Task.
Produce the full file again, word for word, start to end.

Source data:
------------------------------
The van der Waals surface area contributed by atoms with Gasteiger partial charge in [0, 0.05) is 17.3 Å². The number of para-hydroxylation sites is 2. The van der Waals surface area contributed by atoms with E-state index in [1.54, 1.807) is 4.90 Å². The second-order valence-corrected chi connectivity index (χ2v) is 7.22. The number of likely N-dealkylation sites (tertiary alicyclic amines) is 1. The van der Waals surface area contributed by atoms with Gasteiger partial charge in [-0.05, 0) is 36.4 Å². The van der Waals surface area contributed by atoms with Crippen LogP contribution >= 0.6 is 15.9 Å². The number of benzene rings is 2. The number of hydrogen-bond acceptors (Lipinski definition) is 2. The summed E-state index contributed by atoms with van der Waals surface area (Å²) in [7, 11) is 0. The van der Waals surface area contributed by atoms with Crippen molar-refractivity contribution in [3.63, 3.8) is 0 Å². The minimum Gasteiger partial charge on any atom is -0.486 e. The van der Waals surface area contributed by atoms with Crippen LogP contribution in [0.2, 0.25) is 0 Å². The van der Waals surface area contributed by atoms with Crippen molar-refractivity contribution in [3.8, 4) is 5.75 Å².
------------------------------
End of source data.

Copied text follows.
The van der Waals surface area contributed by atoms with Gasteiger partial charge in [0, 0.05) is 17.3 Å². The number of para-hydroxylation sites is 2. The van der Waals surface area contributed by atoms with E-state index in [1.54, 1.807) is 4.90 Å². The second-order valence-corrected chi connectivity index (χ2v) is 7.22. The number of likely N-dealkylation sites (tertiary alicyclic amines) is 1. The van der Waals surface area contributed by atoms with Gasteiger partial charge in [-0.05, 0) is 36.4 Å². The van der Waals surface area contributed by atoms with Crippen LogP contribution >= 0.6 is 15.9 Å². The number of benzene rings is 2. The number of hydrogen-bond acceptors (Lipinski definition) is 2. The summed E-state index contributed by atoms with van der Waals surface area (Å²) in [7, 11) is 0. The van der Waals surface area contributed by atoms with Crippen molar-refractivity contribution in [3.63, 3.8) is 0 Å². The minimum Gasteiger partial charge on any atom is -0.486 e. The van der Waals surface area contributed by atoms with Crippen LogP contribution in [0.2, 0.25) is 0 Å². The van der Waals surface area contributed by atoms with Crippen molar-refractivity contribution in [3.8, 4) is 5.75 Å².